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'Beauty and the Beast' Opens: Critics and Fans React to Movie, 'In Your Face' Gay Scene


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Despite backlash from the Christian community and warnings from evangelical leaders, Disney's "Beauty and the Beast" raked in a record $170 million in its domestic debut and $180m overseas. The film had the seventh-biggest Fri-Sun opening weekend of all time. 

Disney's latest live-action film became the subject of controversy after the film's director told the press about an "exclusively gay moment" featuring a character named LeFou.

Many parents opted not to see the film or take their children. Supporters say LeFou's "gay moment" was subtle, but critics say there are multiple gay moments in the movie which expose a broader pro-LGBT agenda.

One parent who saw the film told CBN News she noticed the gay theme along with other themes that she liked. 

"We loved it. We did notice the theme. We noticed the theme of renewal and forgiveness and growth and inclusion and diversity,” she said. 

Out in California, one moviegoer said he was delighted with that gay theme because it could convince young children that it's ok to be gay.

"I think it's a great idea that little kids are able to see this at a young age,"  Diego Bobadilla said. "And it could be like, 'It's okay to be gay or lesbian or transgender' or something like that." 

On the conservative side, family movie critic and Movieguide publisher Dr. Ted Baehr tells CBN News Disney has "marred" its live-action remake of "Beauty and the Beast."

In his online review of the movie he describes a gay storyline starring LeFou, the effeminate sidekick of villain Gaston. He says it includes "gratuitous politically correct homosexual references that are on the nose, out of place and in your face."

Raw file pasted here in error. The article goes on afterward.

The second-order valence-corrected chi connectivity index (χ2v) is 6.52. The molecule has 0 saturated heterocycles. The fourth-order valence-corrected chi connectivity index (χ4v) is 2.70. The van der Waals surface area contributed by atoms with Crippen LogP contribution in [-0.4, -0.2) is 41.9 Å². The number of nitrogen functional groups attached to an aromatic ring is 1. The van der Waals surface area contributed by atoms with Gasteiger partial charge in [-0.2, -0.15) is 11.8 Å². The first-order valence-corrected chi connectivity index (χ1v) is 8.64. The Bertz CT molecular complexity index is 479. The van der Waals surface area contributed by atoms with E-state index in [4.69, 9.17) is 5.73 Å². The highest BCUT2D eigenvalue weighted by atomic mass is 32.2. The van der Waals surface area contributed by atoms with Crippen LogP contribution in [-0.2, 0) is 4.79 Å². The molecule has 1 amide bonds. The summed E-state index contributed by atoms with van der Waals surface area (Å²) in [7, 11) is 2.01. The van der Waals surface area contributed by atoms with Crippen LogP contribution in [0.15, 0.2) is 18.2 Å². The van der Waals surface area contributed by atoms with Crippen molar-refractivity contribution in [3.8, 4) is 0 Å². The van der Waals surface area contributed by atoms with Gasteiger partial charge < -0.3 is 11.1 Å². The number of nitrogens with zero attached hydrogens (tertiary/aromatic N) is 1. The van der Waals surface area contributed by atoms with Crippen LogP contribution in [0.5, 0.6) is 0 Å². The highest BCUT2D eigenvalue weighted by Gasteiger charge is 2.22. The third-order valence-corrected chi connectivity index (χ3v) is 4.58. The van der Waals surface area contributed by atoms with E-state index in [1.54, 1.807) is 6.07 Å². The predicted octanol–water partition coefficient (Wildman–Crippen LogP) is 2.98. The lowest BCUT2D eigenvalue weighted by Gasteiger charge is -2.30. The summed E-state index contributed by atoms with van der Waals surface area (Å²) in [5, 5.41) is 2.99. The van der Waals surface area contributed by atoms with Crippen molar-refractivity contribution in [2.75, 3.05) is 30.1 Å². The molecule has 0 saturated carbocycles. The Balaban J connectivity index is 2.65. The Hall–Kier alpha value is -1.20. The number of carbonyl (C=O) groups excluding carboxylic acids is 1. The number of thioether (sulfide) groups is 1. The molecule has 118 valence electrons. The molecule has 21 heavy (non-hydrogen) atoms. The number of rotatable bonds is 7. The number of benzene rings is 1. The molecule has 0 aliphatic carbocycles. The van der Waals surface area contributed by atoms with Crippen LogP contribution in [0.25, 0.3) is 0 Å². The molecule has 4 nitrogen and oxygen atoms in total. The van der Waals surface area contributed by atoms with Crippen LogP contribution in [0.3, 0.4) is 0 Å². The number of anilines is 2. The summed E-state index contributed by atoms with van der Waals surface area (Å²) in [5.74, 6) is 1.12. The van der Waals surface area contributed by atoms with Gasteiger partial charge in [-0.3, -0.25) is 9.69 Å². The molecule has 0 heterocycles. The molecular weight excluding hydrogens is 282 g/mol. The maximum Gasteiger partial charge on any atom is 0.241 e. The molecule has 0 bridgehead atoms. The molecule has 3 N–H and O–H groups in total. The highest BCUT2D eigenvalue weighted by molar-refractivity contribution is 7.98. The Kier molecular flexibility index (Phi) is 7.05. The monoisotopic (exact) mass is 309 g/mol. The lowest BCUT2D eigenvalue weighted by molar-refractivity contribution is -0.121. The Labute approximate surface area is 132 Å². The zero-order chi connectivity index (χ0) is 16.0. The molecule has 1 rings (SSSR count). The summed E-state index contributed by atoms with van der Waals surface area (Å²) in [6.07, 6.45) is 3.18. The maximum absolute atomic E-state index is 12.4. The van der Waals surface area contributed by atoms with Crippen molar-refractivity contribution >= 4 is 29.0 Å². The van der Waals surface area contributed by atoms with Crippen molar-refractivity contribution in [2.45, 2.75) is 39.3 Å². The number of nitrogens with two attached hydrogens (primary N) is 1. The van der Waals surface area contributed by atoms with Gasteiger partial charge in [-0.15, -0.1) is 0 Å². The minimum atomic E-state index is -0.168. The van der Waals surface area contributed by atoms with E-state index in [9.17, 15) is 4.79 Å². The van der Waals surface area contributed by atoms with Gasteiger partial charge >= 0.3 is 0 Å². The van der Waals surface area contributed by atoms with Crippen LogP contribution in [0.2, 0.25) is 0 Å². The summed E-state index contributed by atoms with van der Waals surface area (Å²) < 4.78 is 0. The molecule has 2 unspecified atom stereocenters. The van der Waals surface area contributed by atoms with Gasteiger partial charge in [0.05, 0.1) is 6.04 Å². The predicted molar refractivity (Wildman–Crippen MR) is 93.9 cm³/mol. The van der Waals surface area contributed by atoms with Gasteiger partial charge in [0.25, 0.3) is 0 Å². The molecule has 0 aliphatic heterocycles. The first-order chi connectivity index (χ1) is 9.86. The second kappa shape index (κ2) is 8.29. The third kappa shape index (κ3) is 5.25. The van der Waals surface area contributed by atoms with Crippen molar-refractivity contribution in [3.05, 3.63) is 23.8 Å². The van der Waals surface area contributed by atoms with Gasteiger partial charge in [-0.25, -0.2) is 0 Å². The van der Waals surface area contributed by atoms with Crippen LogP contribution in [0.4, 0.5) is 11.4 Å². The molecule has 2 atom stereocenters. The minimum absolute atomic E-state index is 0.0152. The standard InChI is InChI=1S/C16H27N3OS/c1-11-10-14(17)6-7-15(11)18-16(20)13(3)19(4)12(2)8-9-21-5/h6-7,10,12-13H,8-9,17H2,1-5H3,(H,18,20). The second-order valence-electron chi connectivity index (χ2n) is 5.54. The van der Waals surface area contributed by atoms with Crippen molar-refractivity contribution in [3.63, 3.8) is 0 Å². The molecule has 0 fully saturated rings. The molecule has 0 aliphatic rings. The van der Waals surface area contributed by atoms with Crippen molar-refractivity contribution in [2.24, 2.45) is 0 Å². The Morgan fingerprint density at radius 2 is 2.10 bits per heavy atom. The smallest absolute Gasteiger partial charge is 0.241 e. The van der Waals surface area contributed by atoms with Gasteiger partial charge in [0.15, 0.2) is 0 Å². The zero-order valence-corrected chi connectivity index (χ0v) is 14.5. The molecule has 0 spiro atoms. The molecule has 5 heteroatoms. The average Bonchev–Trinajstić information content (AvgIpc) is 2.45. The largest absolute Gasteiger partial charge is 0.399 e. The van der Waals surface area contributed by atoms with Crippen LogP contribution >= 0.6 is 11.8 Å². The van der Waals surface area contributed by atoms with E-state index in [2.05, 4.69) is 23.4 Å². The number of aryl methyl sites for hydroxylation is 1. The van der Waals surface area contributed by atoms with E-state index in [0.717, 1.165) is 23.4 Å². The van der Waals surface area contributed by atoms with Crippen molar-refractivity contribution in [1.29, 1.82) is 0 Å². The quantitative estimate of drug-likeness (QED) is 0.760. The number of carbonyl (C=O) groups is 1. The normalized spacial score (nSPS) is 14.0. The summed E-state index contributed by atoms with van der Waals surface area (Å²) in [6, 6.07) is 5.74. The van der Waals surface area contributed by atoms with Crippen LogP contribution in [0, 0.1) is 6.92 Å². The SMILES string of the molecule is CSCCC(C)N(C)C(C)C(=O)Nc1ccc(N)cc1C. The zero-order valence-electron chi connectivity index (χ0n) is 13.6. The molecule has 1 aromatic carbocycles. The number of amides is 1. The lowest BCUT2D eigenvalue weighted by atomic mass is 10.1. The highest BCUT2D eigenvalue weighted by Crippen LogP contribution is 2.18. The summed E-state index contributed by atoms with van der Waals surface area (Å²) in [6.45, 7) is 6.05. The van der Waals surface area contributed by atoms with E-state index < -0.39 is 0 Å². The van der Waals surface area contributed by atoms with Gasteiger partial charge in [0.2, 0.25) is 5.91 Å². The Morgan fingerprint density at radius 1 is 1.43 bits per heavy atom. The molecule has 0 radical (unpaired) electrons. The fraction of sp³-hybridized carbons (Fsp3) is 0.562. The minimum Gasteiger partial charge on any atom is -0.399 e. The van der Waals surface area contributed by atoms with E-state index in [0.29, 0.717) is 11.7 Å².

"Though brief, the subplot is so in-your-face and political that it detracts from the main fantasy," Baehr wrote after seeing the film.

In an interview with CBN News, he also described the scene the film's director labeled as an "exclusively gay moment" as "subtle," because there are no explicit gay acts.

"What it is is LeFou is singing the same song that he sang to Gaston before (in the animated movie) with a little wink and a nod. You could take it either way," he said.

But Baehr also describes another scene that points to LeFou's lust for Gaston.

LeFou asks, "What about us?" when Gaston says he intends to marry Belle, the heroine. He later adds that he's determined to "get" Gaston just as Gaston is determined to get Belle.

In addition, Baehr says Disney has created a cross-dressing moment in the movie. It happens when three of Gaston's henchmen are dressed as women and one of them turns to the camera "and is happy about it," Baehr said.


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The movie critic told CBN News he thinks Disney might regret publicizing its "exclusively gay moment."

"I think they originally started out doing this as a publicity stunt but it's backfired on them because some of the people in the movie have used it as a platform for their own political agenda and that's going to hurt them," said Baehr.  

Director Bill Condon began the controversy when he described a "nice, exclusively gay moment" in the movie to a European gay lifestyle magazine and then later told USA Today it was a "wonderful gay moment."

Baehr says Disney would be wise to remember that Christians are still a sizeable audience.  

"One hundred and seventeen million people go to church every week," he told CBN News, adding that only 20 million go to the movies every week.

Evangelist Franklin Graham has called on Christians to send a message by skipping the movie, and 130,000 people signed an on-line petition urging a boycott.


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About The Author


Heather Sells covers wide-ranging stories for CBN News that include religious liberty, ministry trends, immigration, and education. She’s known for telling personal stories that capture the issues of the day, from the border sheriff who rescues migrants in the desert to the parents struggling with a child that identifies as transgender. In the last year, she has reported on immigration at the Texas border, from Washington, D.C., in advance of the Dobbs abortion case, at crisis pregnancy centers in Massachusetts, and on sexual abuse reform at the annual Southern Baptist meeting in Anaheim